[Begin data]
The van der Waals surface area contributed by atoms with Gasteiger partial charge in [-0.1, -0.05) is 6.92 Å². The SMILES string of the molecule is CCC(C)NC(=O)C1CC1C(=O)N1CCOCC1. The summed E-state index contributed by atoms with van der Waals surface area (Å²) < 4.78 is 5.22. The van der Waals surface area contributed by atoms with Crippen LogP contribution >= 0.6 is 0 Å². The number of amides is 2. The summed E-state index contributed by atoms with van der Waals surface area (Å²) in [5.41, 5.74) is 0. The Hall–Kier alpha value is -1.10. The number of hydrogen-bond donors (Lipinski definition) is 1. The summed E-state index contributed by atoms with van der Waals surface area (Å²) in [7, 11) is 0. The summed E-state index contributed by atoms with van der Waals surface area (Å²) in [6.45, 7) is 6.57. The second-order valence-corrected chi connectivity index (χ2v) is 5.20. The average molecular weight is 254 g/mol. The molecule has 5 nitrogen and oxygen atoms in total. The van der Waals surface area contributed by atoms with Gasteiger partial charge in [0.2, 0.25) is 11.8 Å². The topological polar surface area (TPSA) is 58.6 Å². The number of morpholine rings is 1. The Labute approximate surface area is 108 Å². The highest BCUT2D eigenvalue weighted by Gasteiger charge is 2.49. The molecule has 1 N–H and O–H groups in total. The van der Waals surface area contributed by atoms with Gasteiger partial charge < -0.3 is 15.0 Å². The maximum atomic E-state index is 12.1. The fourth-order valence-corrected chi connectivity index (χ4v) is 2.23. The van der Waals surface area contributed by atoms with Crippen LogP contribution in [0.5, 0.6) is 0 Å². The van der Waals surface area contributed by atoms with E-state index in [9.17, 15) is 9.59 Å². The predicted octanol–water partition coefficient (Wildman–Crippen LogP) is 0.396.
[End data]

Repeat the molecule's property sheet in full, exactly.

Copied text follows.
The van der Waals surface area contributed by atoms with Gasteiger partial charge in [-0.1, -0.05) is 6.92 Å². The SMILES string of the molecule is CCC(C)NC(=O)C1CC1C(=O)N1CCOCC1. The summed E-state index contributed by atoms with van der Waals surface area (Å²) < 4.78 is 5.22. The van der Waals surface area contributed by atoms with Crippen LogP contribution >= 0.6 is 0 Å². The number of amides is 2. The summed E-state index contributed by atoms with van der Waals surface area (Å²) in [5.41, 5.74) is 0. The Hall–Kier alpha value is -1.10. The number of hydrogen-bond donors (Lipinski definition) is 1. The summed E-state index contributed by atoms with van der Waals surface area (Å²) in [7, 11) is 0. The summed E-state index contributed by atoms with van der Waals surface area (Å²) in [6.45, 7) is 6.57. The second-order valence-corrected chi connectivity index (χ2v) is 5.20. The average molecular weight is 254 g/mol. The molecule has 5 nitrogen and oxygen atoms in total. The van der Waals surface area contributed by atoms with Gasteiger partial charge in [0.2, 0.25) is 11.8 Å². The topological polar surface area (TPSA) is 58.6 Å². The number of morpholine rings is 1. The Labute approximate surface area is 108 Å². The highest BCUT2D eigenvalue weighted by Gasteiger charge is 2.49. The molecule has 1 N–H and O–H groups in total. The van der Waals surface area contributed by atoms with Gasteiger partial charge < -0.3 is 15.0 Å². The maximum atomic E-state index is 12.1. The fourth-order valence-corrected chi connectivity index (χ4v) is 2.23. The van der Waals surface area contributed by atoms with Crippen LogP contribution in [0.5, 0.6) is 0 Å². The van der Waals surface area contributed by atoms with E-state index in [9.17, 15) is 9.59 Å². The predicted octanol–water partition coefficient (Wildman–Crippen LogP) is 0.396.